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Laser Cataract Surgery

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Updated June 29, 2012

Written or reviewed by a board-certified physician. See About.com's Medical Review Board.

Cataracts are common among older people, with cataract surgery being one of the safest surgical procedures performed among Americans. If you are exploring treatment for cataracts, you may be interested in laser cataract surgery.

Traditional cataract surgery is completed using a small blade for an initial incision, followed by a procedure conducted with a phacoemulsifier. A phacoemulsifier is an ultrasound device that vibrates at such a high speed that the cataract is emulsified or dissolved into tiny fragments and gently suctioned out of the eye.

In 2011, the Food and Drug Administration gave approval to several laser companies for laser cataract surgery, referred to as femtosecond laser cataract surgery.

Traditional Versus Laser Cataract Surgery

During traditional cataract surgery, a small incision is made in the periphery of the cornea. The incision is made with a metal or diamond blade held by the surgeon. This self-sealing incision is only about 2 to 2.5 mm long and has a slight vertical and horizontal component so that no stitches are needed.

In laser cataract surgery, with the femtosecond laser, a surgeon can view a magnified, high-resolution image given to him by a built-in OCT device. A peripheral incision can then be made strategically without taking the surgeon's experience into account. This laser-designed incision is safer and seals better than a surgeon-made incision.

The next part of a traditional cataract surgery is the capsulotomy. During a capsulotomy, the surgeon tears a small opening into the front part of the lens capsule that holds the lens and cataract. The accuracy of this part of the surgery can vary from surgeon to surgeon as the preciseness of the capsulotomy depends on the surgeon's experience. The surgeon will create this opening by using a needle to tear a small hole in the capsule. The surgeon will then use forceps to tear a circle into the front part of the capsule. This is a critical part of the surgery because the old capsule will remain to hold the new implant or intraocular lens, which is inserted into the eye to replace the old lens-cataract complex.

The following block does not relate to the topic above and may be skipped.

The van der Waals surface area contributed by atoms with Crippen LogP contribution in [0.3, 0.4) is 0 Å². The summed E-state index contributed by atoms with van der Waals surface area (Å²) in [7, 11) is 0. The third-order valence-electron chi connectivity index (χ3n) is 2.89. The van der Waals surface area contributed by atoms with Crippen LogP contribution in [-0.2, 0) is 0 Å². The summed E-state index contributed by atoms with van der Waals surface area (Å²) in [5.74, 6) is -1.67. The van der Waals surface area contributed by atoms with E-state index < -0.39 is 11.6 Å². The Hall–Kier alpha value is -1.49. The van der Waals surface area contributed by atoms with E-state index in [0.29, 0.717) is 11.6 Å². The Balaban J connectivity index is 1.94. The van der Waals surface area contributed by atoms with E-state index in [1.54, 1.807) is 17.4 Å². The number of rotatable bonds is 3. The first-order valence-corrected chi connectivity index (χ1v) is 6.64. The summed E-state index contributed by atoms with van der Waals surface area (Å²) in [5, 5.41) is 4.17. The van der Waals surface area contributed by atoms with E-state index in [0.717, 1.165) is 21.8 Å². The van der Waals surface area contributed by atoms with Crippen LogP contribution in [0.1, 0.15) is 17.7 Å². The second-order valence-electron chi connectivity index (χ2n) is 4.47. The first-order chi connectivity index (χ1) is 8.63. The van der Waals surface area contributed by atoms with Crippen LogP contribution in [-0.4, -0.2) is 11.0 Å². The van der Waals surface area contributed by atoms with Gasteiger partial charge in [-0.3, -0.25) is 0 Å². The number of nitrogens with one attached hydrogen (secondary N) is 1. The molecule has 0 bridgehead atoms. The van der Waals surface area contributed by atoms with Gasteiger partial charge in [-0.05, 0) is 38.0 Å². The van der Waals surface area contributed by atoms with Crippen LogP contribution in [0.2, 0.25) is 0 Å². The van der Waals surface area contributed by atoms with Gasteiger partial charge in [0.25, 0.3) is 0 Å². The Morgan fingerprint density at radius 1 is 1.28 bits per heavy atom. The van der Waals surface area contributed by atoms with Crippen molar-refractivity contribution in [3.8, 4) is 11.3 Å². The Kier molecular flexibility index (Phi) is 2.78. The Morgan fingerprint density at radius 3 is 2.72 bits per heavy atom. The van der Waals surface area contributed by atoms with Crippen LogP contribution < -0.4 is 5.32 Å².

In laser cataract surgery, the capsulotomy is created in a near perfect circular fashion and is completely independent of the surgeon. This circular incision can be centered perfectly to hold the new lens implant in place.

Once the capsulotomy takes place in traditional cataract surgery, the surgeon uses a phacoemulsifier device that uses super high speed ultrasound to break the cataract into small pieces, which are then gently suctioned out.

With the femtosecond laser, the lens is broken into small pieces as with the phacoemulsifier. The advantage of using the laser is that much less energy goes into breaking the cataract apart, thus reducing potential complications, such as accidentally breaking the capsule, or more severe complications, such as bleeding or retinal detachment.